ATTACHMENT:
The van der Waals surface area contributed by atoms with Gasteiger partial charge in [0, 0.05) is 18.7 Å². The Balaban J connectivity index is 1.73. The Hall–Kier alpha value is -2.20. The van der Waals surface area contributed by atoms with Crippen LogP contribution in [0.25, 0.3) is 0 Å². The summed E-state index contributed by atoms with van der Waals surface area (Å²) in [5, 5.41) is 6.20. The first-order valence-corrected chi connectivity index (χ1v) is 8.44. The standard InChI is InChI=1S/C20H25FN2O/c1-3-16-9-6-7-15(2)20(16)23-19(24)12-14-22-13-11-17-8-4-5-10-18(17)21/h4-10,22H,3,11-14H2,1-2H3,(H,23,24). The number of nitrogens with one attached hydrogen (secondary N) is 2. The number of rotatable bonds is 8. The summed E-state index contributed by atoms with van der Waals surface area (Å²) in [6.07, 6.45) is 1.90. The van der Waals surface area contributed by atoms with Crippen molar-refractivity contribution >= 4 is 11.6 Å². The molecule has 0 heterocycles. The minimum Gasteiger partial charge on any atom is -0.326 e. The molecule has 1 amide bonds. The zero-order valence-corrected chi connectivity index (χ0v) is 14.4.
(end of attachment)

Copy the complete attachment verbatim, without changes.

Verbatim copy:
The van der Waals surface area contributed by atoms with Gasteiger partial charge in [0, 0.05) is 18.7 Å². The Balaban J connectivity index is 1.73. The Hall–Kier alpha value is -2.20. The van der Waals surface area contributed by atoms with Crippen LogP contribution in [0.25, 0.3) is 0 Å². The summed E-state index contributed by atoms with van der Waals surface area (Å²) in [5, 5.41) is 6.20. The first-order valence-corrected chi connectivity index (χ1v) is 8.44. The standard InChI is InChI=1S/C20H25FN2O/c1-3-16-9-6-7-15(2)20(16)23-19(24)12-14-22-13-11-17-8-4-5-10-18(17)21/h4-10,22H,3,11-14H2,1-2H3,(H,23,24). The number of nitrogens with one attached hydrogen (secondary N) is 2. The number of rotatable bonds is 8. The summed E-state index contributed by atoms with van der Waals surface area (Å²) in [6.07, 6.45) is 1.90. The van der Waals surface area contributed by atoms with Crippen molar-refractivity contribution >= 4 is 11.6 Å². The molecule has 0 heterocycles. The minimum Gasteiger partial charge on any atom is -0.326 e. The molecule has 1 amide bonds. The zero-order valence-corrected chi connectivity index (χ0v) is 14.4.